TWO major banks are offering customers a larger interest-free overdraft to help them through the cost of living crisis.
But some might want a buffer too and an overdraft can come in handy.
HSBC is already offering some customers interest-free extensions on their overdrafts and now another major bank has joined them.
First Direct is the latest bank to offer customers on its 1st Account current account an interest-free overdraft extension.
Those eligible will be able to get an overdraft of up to £500 without paying any interest.
Before, customers could only get the first £250 of their overdraft interest-free.
Customers will only be eligible if they already have an arranged overdraft over £250.
They shouldn’t apply if First Direct has already agreed not to charge interest on their 1st Account for another reason or they have an account with a negotiated rate.
The temporary support is available for 12 months after which overdrafts will go back to standard interest charges.
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Anyone who chooses to get the £500 interest-free overdraft will have to pay 39.9% EAR if they go over that amount.
Without the support, First Direct charges the same level of interest on any overdraft balances above £250.
Eligible customers are currently being contacted and if they want to apply they can on First Direct’s website.
The application deadline is March 31, 2023.
Lloyd Robson, head of banking and proposition at First Direct, said: “We are committed to being there for our customers and provide support in the face of rising costs.
“We know that with Christmas around the corner, customers are facing what is usually the most expensive time of the year, and an interest-free overdraft can help with any unexpected expenses at a time where budgets are already stretched.”
The bank is offering thousands of customers the opportunity to extend their interest-free overdraft limit from £25 to £500.
The borrowing will be available to use for a 12-month period from the date of extension.
Customers can apply for the extension online even if they don’t have mobile banking.
The overdraft support is available for customers with any of the following accounts:
- Bank account
- Advance account
- Bank account pay monthly
- Current account
HSBC Premier customers are excluded from the support.
Plus, only those who currently hold an overdraft with the bank can apply for an interest-free extension.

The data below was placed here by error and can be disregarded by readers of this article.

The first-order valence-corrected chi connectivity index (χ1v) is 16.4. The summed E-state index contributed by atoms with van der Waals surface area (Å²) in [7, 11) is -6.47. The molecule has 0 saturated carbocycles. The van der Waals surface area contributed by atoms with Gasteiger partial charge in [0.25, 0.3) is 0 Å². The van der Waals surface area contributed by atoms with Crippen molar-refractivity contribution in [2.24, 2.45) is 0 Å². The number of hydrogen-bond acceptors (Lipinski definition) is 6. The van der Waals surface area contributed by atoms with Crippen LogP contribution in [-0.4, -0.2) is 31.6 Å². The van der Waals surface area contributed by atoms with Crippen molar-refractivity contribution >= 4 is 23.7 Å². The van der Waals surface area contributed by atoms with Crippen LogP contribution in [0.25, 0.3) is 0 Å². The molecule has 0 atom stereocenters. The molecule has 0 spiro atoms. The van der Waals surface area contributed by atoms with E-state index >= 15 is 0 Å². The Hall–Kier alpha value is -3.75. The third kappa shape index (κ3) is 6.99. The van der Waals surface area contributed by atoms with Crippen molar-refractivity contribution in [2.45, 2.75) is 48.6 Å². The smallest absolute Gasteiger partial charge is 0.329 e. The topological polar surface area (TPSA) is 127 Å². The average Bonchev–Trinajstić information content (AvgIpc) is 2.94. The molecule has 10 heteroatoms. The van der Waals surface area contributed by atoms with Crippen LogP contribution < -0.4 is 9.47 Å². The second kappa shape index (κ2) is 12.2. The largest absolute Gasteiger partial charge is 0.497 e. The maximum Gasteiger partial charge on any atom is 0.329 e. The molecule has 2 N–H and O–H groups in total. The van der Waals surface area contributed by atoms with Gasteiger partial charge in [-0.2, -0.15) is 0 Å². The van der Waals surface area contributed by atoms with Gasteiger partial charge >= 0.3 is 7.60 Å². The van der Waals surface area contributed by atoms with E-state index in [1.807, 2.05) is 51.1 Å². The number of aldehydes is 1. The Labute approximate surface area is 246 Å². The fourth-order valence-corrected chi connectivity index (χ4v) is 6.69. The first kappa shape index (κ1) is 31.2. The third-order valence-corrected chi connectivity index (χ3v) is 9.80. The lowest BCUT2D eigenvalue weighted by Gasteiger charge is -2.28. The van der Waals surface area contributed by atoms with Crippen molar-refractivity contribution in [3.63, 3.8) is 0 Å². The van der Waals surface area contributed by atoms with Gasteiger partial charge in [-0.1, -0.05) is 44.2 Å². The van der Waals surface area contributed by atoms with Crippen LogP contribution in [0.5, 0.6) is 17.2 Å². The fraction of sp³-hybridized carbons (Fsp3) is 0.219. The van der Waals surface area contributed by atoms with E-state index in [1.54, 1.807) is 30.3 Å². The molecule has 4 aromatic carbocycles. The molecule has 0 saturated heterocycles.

HSBC normally charges 39.9% EAR interest on any overdraft balances over £25.
If customers opt in to the interest-free extension they’ll pay the same interest level of over £500.
Natwest and Barclays both said they weren’t offering interest-free overdraft extensions currently.
A Nationwide spokesperson said it was proactively contacting customers who regularly use their overdrafts over prolonged periods to put them on six-month interest-free periods.
Is it worth getting an overdraft?
An overdraft can be useful to tie you over if you need to buy something in an emergency or you just want a bit of extra cash.
They can provide a safety net as well in case of any unexpected costs.
But you should always remember you’re getting yourself into debt by using one and it can be hard to get out of it once you’re in it.
They usually come with high borrowing fees too and can be tricky to pay off unless you come across an inheritance or get a pay rise.
How else can I borrow money?
Using a credit card might be a better option than an overdraft as they can provide lower rates.
Some banks and building societies offer balance transfer cards too which offer interest-free periods on borrowing.
These types of credit cards allow you to move over more expensive debts you already owe onto a new card, and you don’t have to pay interest on this amount for a set period.
But bear in mind these types of low-interest credit cards are usually only offered to people with a good credit score.
Ask yourself if you actually have to borrow money though.
If you can get help from your family or friends instead, that might be a cheaper option.
You might be able to get a budgeting loan if you’ve been on Income Support, income-based Jobseeker’s Allowance, income-related Employment and Support Allowance or Pension Credit for the past six months.
They can help you pay for a number of things including furniture or household items, clothes or rent.